FIG. 13 is a fourth operating waveform diagram for describing operation of phase comparator circuit 218.

FIG. 13 shows a case where a phase of internal clock int/CLK is further earlier than in the case of FIG. 12.

Referring to FIGS. 9 and 13, time point ta2 when phase comparator circuit 218 latches signal SA, SB and SC is later than time point tb3. Therefore, at time point ta2, signals SA, SB and SC are all fixed at H level.

In response to this, since AND circuits 284 and 300 both output respective output signals POUTA and POUTB of L level.

As shown above, the semiconductor device of the second embodiment outputs a signal that the phase comparator circuit indicates a phase difference to outside the semiconductor device according to the phase difference. Therefore, once a tester monitors the phase difference, a timing corresponding to the phase difference can be matched. Since a change in timing and confirmation of timing in the test mode by a tester is not required to be repeated many times, calibration can be correctly effected in a short time.

Note that while in FIGS. 8 to 13, description is given of clock signals CLK, this applies to data strobe signals DQS, which are complementary to each other, in a similar manner.

FIG. 14 is a diagram showing a modification example of the second embodiment.

Referring to FIG. 14, a clock buffer 402 includes: a comparator circuit 422 receiving clock signal CLK at the plus input node thereof and clock signal/CLK at the minus input node thereof; a comparator circuit 424 receiving clock signal CLK at the plus input node thereof and reference potential Vref at the minus input node thereof; a comparator circuit 426 receiving reference Vref at the plus input node thereof and clock signal /CLK at the minus input node thereof; a comparator circuit 428 receiving clock signal /CLK at the plus input node thereof and reference potential Vref at the minus input node thereof; and a comparator circuit 430 receiving reference potential Vref at the plus input node and clock signal CLK at the minus input node thereof.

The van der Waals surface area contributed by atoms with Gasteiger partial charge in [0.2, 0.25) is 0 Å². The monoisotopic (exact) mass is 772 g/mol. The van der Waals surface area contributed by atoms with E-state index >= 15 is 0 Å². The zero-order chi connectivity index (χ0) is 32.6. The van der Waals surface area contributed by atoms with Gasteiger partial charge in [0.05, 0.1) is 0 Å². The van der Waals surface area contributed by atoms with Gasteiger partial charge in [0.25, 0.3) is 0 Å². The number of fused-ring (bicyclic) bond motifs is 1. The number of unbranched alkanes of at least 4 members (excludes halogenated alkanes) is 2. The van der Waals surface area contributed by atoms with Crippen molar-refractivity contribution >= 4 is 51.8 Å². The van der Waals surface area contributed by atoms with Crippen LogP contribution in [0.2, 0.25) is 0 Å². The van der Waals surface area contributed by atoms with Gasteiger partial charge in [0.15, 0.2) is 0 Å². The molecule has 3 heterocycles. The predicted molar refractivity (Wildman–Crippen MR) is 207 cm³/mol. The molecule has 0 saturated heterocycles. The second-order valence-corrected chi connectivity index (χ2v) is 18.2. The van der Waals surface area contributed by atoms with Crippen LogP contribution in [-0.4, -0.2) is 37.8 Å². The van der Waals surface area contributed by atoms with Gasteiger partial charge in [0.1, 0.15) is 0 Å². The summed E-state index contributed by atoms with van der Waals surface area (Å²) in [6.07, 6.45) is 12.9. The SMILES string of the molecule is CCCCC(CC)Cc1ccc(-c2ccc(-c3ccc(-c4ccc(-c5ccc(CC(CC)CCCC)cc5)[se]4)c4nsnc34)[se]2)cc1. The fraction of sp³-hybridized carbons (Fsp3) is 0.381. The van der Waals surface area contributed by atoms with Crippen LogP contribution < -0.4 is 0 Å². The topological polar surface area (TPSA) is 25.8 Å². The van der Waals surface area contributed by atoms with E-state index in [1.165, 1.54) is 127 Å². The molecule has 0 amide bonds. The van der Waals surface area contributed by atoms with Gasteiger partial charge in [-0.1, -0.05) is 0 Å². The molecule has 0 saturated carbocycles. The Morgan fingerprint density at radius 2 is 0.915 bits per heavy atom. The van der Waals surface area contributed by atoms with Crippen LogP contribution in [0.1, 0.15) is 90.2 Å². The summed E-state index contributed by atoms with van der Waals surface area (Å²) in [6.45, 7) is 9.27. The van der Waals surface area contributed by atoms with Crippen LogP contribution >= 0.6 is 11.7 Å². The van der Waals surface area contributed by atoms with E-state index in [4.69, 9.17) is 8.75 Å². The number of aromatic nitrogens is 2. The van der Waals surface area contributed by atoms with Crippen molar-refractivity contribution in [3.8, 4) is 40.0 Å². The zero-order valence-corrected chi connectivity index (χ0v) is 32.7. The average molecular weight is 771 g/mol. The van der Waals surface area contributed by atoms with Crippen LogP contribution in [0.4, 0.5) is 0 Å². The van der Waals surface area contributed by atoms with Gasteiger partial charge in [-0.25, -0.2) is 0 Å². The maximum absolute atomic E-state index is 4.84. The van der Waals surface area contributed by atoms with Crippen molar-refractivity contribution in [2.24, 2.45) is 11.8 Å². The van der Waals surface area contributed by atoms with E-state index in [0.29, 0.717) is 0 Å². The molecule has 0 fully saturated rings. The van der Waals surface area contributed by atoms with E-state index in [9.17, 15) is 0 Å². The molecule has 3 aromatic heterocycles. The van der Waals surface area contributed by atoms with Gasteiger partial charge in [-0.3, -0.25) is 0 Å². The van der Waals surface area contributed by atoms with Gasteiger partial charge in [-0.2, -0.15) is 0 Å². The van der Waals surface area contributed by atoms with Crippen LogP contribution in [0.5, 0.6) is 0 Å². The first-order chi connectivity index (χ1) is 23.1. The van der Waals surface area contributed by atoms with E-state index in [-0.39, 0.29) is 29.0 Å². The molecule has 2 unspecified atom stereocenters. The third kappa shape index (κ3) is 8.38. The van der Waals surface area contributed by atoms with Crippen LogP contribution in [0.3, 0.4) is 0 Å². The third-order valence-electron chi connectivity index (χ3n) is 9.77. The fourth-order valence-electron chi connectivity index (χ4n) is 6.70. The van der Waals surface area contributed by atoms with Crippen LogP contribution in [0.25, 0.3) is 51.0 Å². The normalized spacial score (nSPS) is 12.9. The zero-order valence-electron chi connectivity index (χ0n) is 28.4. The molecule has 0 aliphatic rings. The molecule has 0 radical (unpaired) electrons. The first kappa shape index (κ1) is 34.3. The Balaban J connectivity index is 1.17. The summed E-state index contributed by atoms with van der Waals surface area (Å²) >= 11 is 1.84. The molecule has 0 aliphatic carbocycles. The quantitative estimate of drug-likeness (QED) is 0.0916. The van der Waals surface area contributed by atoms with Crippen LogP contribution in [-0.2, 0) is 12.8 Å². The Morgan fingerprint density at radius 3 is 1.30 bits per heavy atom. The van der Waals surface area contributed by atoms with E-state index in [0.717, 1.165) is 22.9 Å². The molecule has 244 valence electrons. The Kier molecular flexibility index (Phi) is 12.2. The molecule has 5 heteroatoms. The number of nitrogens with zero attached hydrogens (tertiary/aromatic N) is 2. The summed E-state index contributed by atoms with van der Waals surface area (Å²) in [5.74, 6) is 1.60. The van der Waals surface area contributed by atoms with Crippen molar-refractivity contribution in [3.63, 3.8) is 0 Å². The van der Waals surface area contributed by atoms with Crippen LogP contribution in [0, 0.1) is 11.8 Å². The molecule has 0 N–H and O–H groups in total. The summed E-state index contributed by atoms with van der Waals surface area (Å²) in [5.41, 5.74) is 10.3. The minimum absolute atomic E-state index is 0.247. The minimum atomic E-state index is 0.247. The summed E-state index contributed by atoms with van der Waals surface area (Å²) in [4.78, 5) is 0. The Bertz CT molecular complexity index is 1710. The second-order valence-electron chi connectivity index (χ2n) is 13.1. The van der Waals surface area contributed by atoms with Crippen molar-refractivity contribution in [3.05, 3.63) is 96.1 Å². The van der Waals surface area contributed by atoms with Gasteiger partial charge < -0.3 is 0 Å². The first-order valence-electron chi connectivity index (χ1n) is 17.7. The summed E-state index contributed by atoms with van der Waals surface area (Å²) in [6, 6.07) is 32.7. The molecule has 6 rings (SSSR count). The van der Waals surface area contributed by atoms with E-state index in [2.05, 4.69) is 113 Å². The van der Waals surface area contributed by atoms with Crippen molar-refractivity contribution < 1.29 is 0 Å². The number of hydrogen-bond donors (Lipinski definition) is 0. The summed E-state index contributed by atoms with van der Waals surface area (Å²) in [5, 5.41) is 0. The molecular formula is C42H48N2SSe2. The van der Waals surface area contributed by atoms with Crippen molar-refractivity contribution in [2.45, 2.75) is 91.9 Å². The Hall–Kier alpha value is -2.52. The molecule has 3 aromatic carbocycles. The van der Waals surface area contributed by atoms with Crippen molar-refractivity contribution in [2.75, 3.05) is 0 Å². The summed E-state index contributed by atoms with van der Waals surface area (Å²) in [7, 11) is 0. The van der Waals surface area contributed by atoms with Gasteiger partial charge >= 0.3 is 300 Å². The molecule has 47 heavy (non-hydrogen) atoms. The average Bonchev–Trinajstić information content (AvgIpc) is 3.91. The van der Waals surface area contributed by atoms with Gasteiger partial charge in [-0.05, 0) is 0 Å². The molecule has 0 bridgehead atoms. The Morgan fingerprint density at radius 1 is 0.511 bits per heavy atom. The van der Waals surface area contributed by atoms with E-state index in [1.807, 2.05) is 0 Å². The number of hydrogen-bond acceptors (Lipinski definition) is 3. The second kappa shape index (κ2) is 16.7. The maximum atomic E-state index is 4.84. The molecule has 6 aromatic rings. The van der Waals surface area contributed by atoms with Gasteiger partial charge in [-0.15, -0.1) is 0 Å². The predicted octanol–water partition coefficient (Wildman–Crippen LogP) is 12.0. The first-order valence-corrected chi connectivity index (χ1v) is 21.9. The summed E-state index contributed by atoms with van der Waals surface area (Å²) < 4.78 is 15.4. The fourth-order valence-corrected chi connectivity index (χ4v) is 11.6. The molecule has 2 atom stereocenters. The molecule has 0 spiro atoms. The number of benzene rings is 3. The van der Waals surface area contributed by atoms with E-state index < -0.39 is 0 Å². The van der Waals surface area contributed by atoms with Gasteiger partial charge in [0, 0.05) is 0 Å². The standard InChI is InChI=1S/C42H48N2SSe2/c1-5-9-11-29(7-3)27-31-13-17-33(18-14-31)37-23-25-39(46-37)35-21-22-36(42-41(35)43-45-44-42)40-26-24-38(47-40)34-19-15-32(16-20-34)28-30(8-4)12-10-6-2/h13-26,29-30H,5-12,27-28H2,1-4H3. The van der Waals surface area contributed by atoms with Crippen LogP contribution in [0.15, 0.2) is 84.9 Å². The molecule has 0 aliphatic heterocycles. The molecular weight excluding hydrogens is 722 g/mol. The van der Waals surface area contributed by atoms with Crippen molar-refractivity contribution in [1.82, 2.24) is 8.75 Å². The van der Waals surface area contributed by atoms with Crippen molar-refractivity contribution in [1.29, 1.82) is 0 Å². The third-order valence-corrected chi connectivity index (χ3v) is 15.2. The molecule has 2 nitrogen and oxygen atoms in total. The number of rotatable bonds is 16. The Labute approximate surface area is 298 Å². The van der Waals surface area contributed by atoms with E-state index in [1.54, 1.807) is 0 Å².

A phase comparator circuit 418 includes a phase comparator circuit 432 receiving outputs of comparator circuits 424 and 426 to compare phases with each other; and a phase comparator circuit 434 receiving outputs of comparator circuits 428 and 430 to compare phases with each other.

An input/output buffer 412 includes: a switch circuit 436 outputting internal data signal IDQj outputted from the memory array or an output of phase comparator circuit 432 according to test mode signal TM4; an output buffer 438 receiving an output of switch circuit 436 to output data signal DQj to a terminal; a switch circuit 440 outputting internal data signal IDQj+1 or an output of phase comparator circuit 434 according to a test mode signal TM5; and an output buffer 442 receiving an output of switch circuit 440 to output data signal DQj+1 to a terminal.

With the configuration shown in FIG. 14 adopted, it is possible that the semiconductor device outputs a shift in respect to phase between a rise edge of clock signal CLK and a fall edge of clock signal CLK and simultaneously with this, outputs a shift in respect to phase between a fall edge of clock signal CLK and a rise edge of clock signal /CLK. Therefore, calibration of rise edges and fall edges of waveforms in the tester can be performed in a short time.

Third Embodiment

While in the first and second embodiments, description is given of complementary signals, clock signals CLK and data strobe signals DQS, there is a case where phase difference between two signals, not complementary to each other, cannot be measured: for example, a shift between clock signal CLK and data strobe signal DQS. In a case of a DDR SDRAM, data is inputted with data strobe signal DQS as a trigger. On the other hand, a command and an address are inputted with clock signal CLK as a trigger. Therefore, no relation arises between data strobe signal DGS and clock signal CLK in respect of phase in operation. That is, even when a standard device having known characteristics is used, matching cannot be achieved on a skew between a driver outputting data strobe signal DQS and a driver outputting clock signal CLK from a tester.

In order to solve this problem, included in a semiconductor device is a circuit outputting a phase difference between two signals in the test mode, similar to the cases shown in the first and second embodiments.

FIG. 15 is a diagram showing a configuration in which a phase difference between two signals is outputted from a semiconductor device in a third embodiment.

Referring to FIG. 15, the semiconductor device of the third embodiment includes: a comparator circuit 502 receiving clock signal CLK at the plus input node thereof and clock signal /CLK at the minus input node thereof; a comparator circuit 516 receiving data strobe signal DQS at the plus input node thereof and reference potential Vref at the minus input node thereof; a phase comparator circuit 518 comparing outputs of comparator circuits 502 and 516 with each other; and an input/output buffer 512 outputting an output of phase comparator circuit 518 or internal data signal IDQj as data signal DQj to a terminal.